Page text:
The area south of Houston Street ("SoHo") is well renowned for its cast-iron architecture, trendy stores and cobblestone roads. Despite the fact that as of late many of the chic boutiques and art galleries have been replaced with high-end chain stores, the community still yields a distinctive village-like feel.

The area is known for its abundance of modern art galleries; SoHo is home to the Center for Italian Modern Art, a locale for annual exhibition installations and cultural programming to promote 20th century Italian art. Also in SoHo are the Drawing Center, a multidisciplinary museum that explores drawing as a medium; 101 Spring Street by The Judd Foundation, a hallmark of contemporary art within a historic cast-iron building; and the SoHo Arts Network, an extensive network of non-profit art spaces across the neighborhood.

Dining-wise, neighborhood favorites include Balthazar, a French bistro; Dominique Ansel Bakery, home of the famous Cronut; Cipriani Downtown serving classic Italian specialties; Ladurée, an upscale Parisian bakery; Blue Ribbon Sushi, a traditional sushi bar; Crosby Bar, serving afternoon tea and cocktails inside the Crosby Street Hotel; and Ben's Pizza, famous for its old-school slices.

Ever an up-and-coming spot, SoHo is home to many high-end designer shops and boutiques, including Barbour, Louis Vuitton, Versace, Burberry, Chanel and Ted Baker London. The trendy area has served as the backdrop for many a movie location and fashion shoot, and still does today. Along with the staple boutiques and galleries, many chain stores have recently moved into the area, with a steady influx of retail constituencies consistently on their way. A prime example is the Apple store that replaced a post office in an old building on Prince Street.

Vesuvio Playground, named for the popular nearby bakery, is a fun SoHo spot with a wading pool and multiple sports courts. Another neighborhood staple is the Housing Works Bookstore Café, a nonprofit café and hangout spot where New Yorkers come to shop the city's best music, book and movie selection.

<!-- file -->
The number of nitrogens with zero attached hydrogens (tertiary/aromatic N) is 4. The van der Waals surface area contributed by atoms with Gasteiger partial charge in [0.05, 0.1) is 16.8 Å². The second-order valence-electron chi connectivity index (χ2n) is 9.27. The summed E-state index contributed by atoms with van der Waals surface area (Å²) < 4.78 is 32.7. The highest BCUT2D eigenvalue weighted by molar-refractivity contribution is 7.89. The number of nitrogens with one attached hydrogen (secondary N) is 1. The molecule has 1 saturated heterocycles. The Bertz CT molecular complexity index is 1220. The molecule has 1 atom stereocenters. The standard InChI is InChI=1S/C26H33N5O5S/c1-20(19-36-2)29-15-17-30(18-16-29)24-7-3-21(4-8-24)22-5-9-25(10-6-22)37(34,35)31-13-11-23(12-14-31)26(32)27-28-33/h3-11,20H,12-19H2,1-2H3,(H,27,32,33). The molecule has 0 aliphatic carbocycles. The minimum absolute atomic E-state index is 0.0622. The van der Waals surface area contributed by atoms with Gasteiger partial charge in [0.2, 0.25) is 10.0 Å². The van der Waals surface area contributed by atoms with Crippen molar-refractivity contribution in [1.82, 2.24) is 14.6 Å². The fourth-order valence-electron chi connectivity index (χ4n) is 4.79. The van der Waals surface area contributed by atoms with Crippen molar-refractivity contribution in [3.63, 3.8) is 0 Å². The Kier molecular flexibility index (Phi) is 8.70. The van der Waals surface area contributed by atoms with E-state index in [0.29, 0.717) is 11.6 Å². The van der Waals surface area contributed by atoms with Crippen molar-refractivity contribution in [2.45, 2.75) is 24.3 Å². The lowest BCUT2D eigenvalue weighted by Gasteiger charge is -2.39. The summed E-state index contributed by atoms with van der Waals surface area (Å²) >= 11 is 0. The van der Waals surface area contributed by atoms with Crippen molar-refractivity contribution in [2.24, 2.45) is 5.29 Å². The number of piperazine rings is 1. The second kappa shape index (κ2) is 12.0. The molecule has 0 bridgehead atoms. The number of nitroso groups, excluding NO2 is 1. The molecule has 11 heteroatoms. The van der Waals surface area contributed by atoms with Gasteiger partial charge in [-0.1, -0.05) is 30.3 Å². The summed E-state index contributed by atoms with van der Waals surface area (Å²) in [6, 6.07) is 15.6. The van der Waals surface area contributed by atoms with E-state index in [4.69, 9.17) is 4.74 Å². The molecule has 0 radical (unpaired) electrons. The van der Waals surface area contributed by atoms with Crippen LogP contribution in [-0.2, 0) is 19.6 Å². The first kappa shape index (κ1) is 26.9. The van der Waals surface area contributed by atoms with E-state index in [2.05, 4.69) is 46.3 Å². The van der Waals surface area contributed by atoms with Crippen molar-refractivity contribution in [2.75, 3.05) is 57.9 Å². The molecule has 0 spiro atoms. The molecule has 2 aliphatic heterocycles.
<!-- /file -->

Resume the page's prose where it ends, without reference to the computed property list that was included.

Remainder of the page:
Initially occupied by Native Americans, SoHo became the site of the first free black settlement in Manhattan with the dawn of colonization. In the 1660s, Dutchman Augustine Hermann acquired the land and passed it on to his brother-in-law, Nicholas Bayard, the largest landowner on the island at the time. Because of the area's geographic barriers including a collect pond and the high Bayard's Mount, it wasn't until the late 1770s that the now-behemoth thoroughfare of Broadway extended north and allowed for increased settlement. Continued industrialization in the 1800s brought both residential and commercial growth, particularly in the textile industry.

Following World War II, the textile industry moved south and left many large industrial loft spaces in the area unoccupied. Eventually, the artists that became synonymous with the vibrancy of the area began to adopt these low-rent, large and naturally lit spaces. Around 1968, a group of residing artists and activists came together to form the SoHo Artists Association and ultimately gave the neighborhood its now widely-known nickname. The area became abuzz with performances in the streets, gallery openings and a hip night life.


SoHo extends from West Houston Street in the north to Canal Street in the south, and from Crosby Street in the east to Sixth Avenue in the west.

Even those only mildly familiar with SoHo will attest to its cast-iron architecture; the neighborhood hosts the largest collection of cast-iron buildings in the world. The SoHo-Cast Iron Historic District was officially designated by the NYC Landmark Preservation Commission in 1973, demarcating approximately 500 buildings, most of which incorporate cast-iron elements. Many of these quaint blocks are paved with charming Belgian blocks.

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